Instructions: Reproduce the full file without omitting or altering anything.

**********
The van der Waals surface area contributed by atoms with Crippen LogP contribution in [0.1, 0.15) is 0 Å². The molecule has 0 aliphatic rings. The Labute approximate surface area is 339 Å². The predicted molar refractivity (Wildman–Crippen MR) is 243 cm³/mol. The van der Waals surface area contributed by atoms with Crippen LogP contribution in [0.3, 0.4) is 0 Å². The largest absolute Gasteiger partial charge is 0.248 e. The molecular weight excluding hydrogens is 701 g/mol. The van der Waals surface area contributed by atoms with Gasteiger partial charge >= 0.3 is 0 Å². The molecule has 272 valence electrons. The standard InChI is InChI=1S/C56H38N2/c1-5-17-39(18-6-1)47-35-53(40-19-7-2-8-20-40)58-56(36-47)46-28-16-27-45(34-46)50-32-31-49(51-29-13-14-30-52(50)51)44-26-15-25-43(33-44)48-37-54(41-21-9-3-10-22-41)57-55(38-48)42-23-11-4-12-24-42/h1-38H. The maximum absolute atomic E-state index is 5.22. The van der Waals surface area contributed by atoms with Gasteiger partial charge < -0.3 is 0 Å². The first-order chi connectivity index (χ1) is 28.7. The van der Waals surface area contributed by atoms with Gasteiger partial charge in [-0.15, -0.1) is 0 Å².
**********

The van der Waals surface area contributed by atoms with Crippen LogP contribution in [0.1, 0.15) is 0 Å². The molecule has 0 aliphatic rings. The Labute approximate surface area is 339 Å². The predicted molar refractivity (Wildman–Crippen MR) is 243 cm³/mol. The van der Waals surface area contributed by atoms with Crippen LogP contribution in [0.3, 0.4) is 0 Å². The largest absolute Gasteiger partial charge is 0.248 e. The molecular weight excluding hydrogens is 701 g/mol. The van der Waals surface area contributed by atoms with Gasteiger partial charge >= 0.3 is 0 Å². The molecule has 272 valence electrons. The standard InChI is InChI=1S/C56H38N2/c1-5-17-39(18-6-1)47-35-53(40-19-7-2-8-20-40)58-56(36-47)46-28-16-27-45(34-46)50-32-31-49(51-29-13-14-30-52(50)51)44-26-15-25-43(33-44)48-37-54(41-21-9-3-10-22-41)57-55(38-48)42-23-11-4-12-24-42/h1-38H. The maximum absolute atomic E-state index is 5.22. The van der Waals surface area contributed by atoms with Gasteiger partial charge < -0.3 is 0 Å². The first-order chi connectivity index (χ1) is 28.7. The van der Waals surface area contributed by atoms with Gasteiger partial charge in [-0.15, -0.1) is 0 Å².